Do You Have a Map For How You’d Like Your Program to Evolve?


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In the last few posts, we’ve been discussing the attributes of a successful customer reference program and we’ve tried to emphasize that success is most often found in the best practices of program management rather than specific customer reference tactics. This post we’ll discuss the importance of having a roadmap for your program.

When building or managing a customer reference program it is essential to have a vision of what you want it to be, what you want to accomplish and how it will evolve over time. Particularly with customer reference management, one of the things you’ll quickly discover is that you have many stakeholders, each with different opinions of what you should be working on. 

The most effective way to deal with this complexity is to clearly articulate your mission and the scope of what your program intends to accomplish. Make sure to include a plan for accommodating expanding goals as they grow with the program over time.

Aiming for too much too soon brings on a bigger risk of failure and will require many more resources upfront.  Over promising on results that can’t be delivered immediately will reduce your ability to demonstrate the success you need to move forward and grow the program over time.  As much as we would all like to see huge results right away, try thinking of this as a marathon rather than a sprint. You will accomplish a sustainable, strong and valued program in the long run.

Make sure to get your plan on paper as the exercise will help you organize the goals, objectives, strategies, tactics and measurement of the plan. Once documented, you have a map that can be used to communicate with the rest of your organization. 

When thinking about the evolution of your program, consider starting with a limited number of customer reference activities and increase those activities over time. Another dimension is to expand the audience you are serving. For instance, you may begin by offering reference activities for your direct sales organization but after that begins to run smoothly you may decide to add your channel sales to the program as well. Yet another dimension is to consider how your program can be integrated into other customer engagement programs, such as beta programs, customer advisory councils, and others.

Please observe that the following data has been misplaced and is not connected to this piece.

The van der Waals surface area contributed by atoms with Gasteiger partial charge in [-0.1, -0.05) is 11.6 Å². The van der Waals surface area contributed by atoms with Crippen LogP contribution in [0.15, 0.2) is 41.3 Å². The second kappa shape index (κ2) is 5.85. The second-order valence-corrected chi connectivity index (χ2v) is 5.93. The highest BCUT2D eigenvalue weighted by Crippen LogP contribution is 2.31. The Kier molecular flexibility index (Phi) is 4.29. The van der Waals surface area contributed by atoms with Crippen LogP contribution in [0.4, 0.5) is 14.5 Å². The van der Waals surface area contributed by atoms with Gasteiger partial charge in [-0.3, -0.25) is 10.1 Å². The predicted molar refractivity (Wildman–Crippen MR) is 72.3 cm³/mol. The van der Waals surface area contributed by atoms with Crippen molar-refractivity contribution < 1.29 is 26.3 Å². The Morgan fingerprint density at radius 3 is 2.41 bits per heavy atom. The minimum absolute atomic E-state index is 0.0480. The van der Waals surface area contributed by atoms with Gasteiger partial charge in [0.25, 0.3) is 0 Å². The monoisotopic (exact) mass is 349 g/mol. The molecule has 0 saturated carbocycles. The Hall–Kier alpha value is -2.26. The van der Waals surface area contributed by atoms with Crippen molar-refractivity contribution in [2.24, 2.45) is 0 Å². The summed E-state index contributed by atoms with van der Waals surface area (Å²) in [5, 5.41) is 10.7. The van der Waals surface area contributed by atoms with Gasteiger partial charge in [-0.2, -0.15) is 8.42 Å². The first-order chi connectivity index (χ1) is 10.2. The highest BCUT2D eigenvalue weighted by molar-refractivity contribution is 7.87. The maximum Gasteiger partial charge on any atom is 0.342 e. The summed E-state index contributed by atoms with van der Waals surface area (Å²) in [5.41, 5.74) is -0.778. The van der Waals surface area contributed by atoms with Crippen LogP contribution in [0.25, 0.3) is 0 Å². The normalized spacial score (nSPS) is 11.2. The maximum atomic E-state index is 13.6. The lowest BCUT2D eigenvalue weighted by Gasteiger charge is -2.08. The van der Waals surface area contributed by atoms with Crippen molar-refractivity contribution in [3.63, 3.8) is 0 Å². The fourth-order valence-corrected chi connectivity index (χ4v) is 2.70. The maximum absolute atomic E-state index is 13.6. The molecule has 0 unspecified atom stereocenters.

By sharing your plan with sponsors and stakeholders, you will gain their confidence as you demonstrate incremental success. Without it you may end up with a program that stagnates and creates apathy among your participants. 

And remember that the best plans and programs are evolutionary. Customer references are dynamic by nature, so embrace that and constantly look for opportunities for improvement and expansion. A flexible program will go the distance and provide excellent results that become a key part of your business.

Republished with author's permission from original post.

Joshua Horwitz
Boulder Logic
Joshua Horwitz is president and a founder at Boulder Logic, a company specializing in customer reference management. Companies with complex products and selling cycles rely on Boulder Logic for an easy-to-deploy, highly customizable enterprise solution to accelerate sales and marketing using their existing customers. Blog:


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